More thoughts as we approach the end of MLB’s regular season.
There isn’t a whole lot of doubt left about who’s going to the playoffs this year. With just under two weeks remaining, only two teams in the AL have any chance of making the playoffs (Tampa Bay and Seattle), and it would take an epic collapse by Oakland for one of them to get in. Over in the NL, five teams still have a mathematical possibility of snagging a Wild Card slot, but only one–Colorado–has a realistic shot.
Colorado also has a legitimate shot at winning their division, and if they do, LA and St. Louis will be fighting over the second Wild Card.
So there’s still a bit of excitement left in the playoff race, but the odds are good the ten teams will be settled before the end of the season.
So what do you do when there’s no playoff drama and no chance your team will make it in?
You could ask Jackie. After all, her Orioles are going to lose somewhere between 108 and 118 games this year*. She made the front page of The Baltimore Sun with her explanation of how to survive your team’s worst season ever.
* While it may feel like the Os were eliminated before the All-Star Break, they actually still had a mathematical shot at the playoffs until August 20, one month ago today. Which says a lot about how little difference there is between a champion and a, uh, not-champion in MLB.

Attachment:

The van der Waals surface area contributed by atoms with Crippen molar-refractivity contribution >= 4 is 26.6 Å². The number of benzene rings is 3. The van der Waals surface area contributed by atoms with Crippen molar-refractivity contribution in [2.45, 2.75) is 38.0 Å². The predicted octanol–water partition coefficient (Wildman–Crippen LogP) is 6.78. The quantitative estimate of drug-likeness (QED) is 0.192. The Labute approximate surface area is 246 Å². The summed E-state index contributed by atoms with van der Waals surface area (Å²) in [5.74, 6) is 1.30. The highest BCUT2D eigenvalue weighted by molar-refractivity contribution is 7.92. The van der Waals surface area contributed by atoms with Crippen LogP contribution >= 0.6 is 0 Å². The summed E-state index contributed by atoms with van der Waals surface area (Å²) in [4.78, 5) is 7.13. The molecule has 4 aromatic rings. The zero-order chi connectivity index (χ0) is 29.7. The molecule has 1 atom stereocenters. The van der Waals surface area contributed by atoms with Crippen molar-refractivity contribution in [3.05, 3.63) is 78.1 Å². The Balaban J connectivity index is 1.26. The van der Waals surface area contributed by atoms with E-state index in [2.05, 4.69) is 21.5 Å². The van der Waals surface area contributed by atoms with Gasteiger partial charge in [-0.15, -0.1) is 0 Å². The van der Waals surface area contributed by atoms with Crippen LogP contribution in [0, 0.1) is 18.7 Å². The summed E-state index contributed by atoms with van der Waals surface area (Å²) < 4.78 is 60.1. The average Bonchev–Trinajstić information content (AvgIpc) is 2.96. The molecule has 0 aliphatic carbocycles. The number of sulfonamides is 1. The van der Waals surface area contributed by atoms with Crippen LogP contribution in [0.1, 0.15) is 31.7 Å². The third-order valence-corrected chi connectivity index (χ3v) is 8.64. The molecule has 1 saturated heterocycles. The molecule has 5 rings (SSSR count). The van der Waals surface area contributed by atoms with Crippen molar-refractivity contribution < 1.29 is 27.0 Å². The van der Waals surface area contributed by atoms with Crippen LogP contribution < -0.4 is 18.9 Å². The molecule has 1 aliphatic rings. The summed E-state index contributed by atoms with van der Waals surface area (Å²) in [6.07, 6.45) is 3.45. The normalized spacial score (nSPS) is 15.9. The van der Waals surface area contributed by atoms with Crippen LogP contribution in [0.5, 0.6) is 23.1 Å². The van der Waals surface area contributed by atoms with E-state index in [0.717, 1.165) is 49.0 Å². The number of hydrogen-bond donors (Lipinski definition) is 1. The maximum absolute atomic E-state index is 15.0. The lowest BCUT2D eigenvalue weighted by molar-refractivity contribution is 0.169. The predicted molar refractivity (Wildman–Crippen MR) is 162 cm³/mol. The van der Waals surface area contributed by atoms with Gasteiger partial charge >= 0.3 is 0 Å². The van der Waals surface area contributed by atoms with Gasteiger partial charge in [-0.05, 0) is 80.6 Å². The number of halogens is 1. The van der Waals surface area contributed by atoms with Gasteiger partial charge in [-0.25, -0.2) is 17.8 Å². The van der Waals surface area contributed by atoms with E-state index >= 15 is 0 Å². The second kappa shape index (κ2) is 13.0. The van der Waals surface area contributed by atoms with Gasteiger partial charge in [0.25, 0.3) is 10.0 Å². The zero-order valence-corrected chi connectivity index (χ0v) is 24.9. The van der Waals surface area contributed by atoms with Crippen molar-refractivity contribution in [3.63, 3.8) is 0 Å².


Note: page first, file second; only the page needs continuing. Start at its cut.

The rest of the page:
While Jackie gives good advice–it’s about acceptance, giving up attachments, and keeping a sense of humor–she doesn’t offer much guidance in what to do while your team plays out their thread.
My prescription is to pick some potentially attainable goals and cheer for those.
Baltimore has already attained their most obvious alternate goal. They can’t possibly set an MLB record for losses. Even if they lose all their remaining games, the 1962 Mets’ 120 loss record will stand.
So, how about a positive goal? Fifty wins is meaningless, but it’s a nice, round number, and they can reach it by winning six of their final ten.
Or there are personal goals. Offensively-oriented fans can cheer for Nelson Cruz’ pursuit of forty home runs. He came up one short last year, but with ten games left, he only needs four more to do it this year. Meanwhile, J.D. Martinez of the Red Sox is looking to be the first Triple Crown winner since 2012*. He’s currently leading the AL in RBIs and sitting in second for home runs and batting average.
* The Triple Crown is a difficult feat. It’s only been won sixteen or seventeen times (there’s some doubt about stats prior to 1920 or so). Before Miguel Cabrera did it in 2012, you’d have to go all the way back to Carl Yastrzemski in 1967.
Meanwhile, fans of pitching can watch the Mariners’ Edwin Díaz chase the all-time saves record. That’s about as likely as the Orioles reaching fifty wins, as he’d need seven in the Ms’ last ten games, which would imply Seattle can win seven of ten from the As and Rangers.
Really stats-minded sorts might keep an eye on the fielding stats. As of this writing, twenty-seven players have had error-free seasons. As best I can tell, that would be the most perfect fielders in a season since 2008. Okay, okay, nobody cares about that, except for the folks at Rawlings, who give the Golden Glove award to the best fielders at each position. But I needed something to look for on defence.
Anyway, for the next two weeks, I recommend choosing small, attainable goals. Once we hit the playoffs, we’ll have about a month to soak up all the baseball we can to tide us over to next year.